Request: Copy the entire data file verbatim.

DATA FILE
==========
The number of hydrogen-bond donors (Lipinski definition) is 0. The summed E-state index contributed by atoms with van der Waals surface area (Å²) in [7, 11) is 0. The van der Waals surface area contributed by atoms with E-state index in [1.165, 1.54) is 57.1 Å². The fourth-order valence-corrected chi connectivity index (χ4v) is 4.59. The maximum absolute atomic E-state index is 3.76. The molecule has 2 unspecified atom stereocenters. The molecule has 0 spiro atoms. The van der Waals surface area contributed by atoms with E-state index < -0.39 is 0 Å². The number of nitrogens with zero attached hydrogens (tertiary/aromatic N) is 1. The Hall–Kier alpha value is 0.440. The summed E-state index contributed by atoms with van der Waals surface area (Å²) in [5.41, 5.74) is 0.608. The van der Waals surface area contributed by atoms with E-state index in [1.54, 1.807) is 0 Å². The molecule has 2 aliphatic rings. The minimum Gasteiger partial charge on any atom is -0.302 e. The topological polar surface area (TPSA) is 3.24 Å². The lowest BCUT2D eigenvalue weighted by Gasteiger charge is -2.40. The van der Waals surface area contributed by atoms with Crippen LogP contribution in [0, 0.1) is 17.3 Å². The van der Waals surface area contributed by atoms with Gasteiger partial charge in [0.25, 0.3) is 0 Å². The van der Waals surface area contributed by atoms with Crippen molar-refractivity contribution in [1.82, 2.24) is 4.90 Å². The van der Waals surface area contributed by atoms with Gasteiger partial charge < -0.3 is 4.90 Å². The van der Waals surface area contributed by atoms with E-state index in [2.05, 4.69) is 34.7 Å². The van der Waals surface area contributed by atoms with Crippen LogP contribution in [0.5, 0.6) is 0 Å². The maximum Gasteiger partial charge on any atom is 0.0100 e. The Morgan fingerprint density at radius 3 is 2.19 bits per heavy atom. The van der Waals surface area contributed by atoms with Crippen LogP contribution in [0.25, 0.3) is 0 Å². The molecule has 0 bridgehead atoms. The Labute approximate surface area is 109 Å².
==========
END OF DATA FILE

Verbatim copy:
The number of hydrogen-bond donors (Lipinski definition) is 0. The summed E-state index contributed by atoms with van der Waals surface area (Å²) in [7, 11) is 0. The van der Waals surface area contributed by atoms with E-state index in [1.165, 1.54) is 57.1 Å². The fourth-order valence-corrected chi connectivity index (χ4v) is 4.59. The maximum absolute atomic E-state index is 3.76. The molecule has 2 unspecified atom stereocenters. The molecule has 0 spiro atoms. The van der Waals surface area contributed by atoms with E-state index < -0.39 is 0 Å². The number of nitrogens with zero attached hydrogens (tertiary/aromatic N) is 1. The Hall–Kier alpha value is 0.440. The summed E-state index contributed by atoms with van der Waals surface area (Å²) in [5.41, 5.74) is 0.608. The van der Waals surface area contributed by atoms with E-state index in [1.54, 1.807) is 0 Å². The molecule has 2 aliphatic rings. The minimum Gasteiger partial charge on any atom is -0.302 e. The topological polar surface area (TPSA) is 3.24 Å². The lowest BCUT2D eigenvalue weighted by Gasteiger charge is -2.40. The van der Waals surface area contributed by atoms with Crippen LogP contribution in [0, 0.1) is 17.3 Å². The van der Waals surface area contributed by atoms with Gasteiger partial charge in [0.25, 0.3) is 0 Å². The van der Waals surface area contributed by atoms with Crippen molar-refractivity contribution in [1.82, 2.24) is 4.90 Å². The van der Waals surface area contributed by atoms with Gasteiger partial charge < -0.3 is 4.90 Å². The van der Waals surface area contributed by atoms with E-state index in [2.05, 4.69) is 34.7 Å². The van der Waals surface area contributed by atoms with Crippen LogP contribution in [0.5, 0.6) is 0 Å². The maximum Gasteiger partial charge on any atom is 0.0100 e. The Morgan fingerprint density at radius 3 is 2.19 bits per heavy atom. The van der Waals surface area contributed by atoms with Crippen LogP contribution in [0.25, 0.3) is 0 Å². The molecule has 0 bridgehead atoms. The Labute approximate surface area is 109 Å².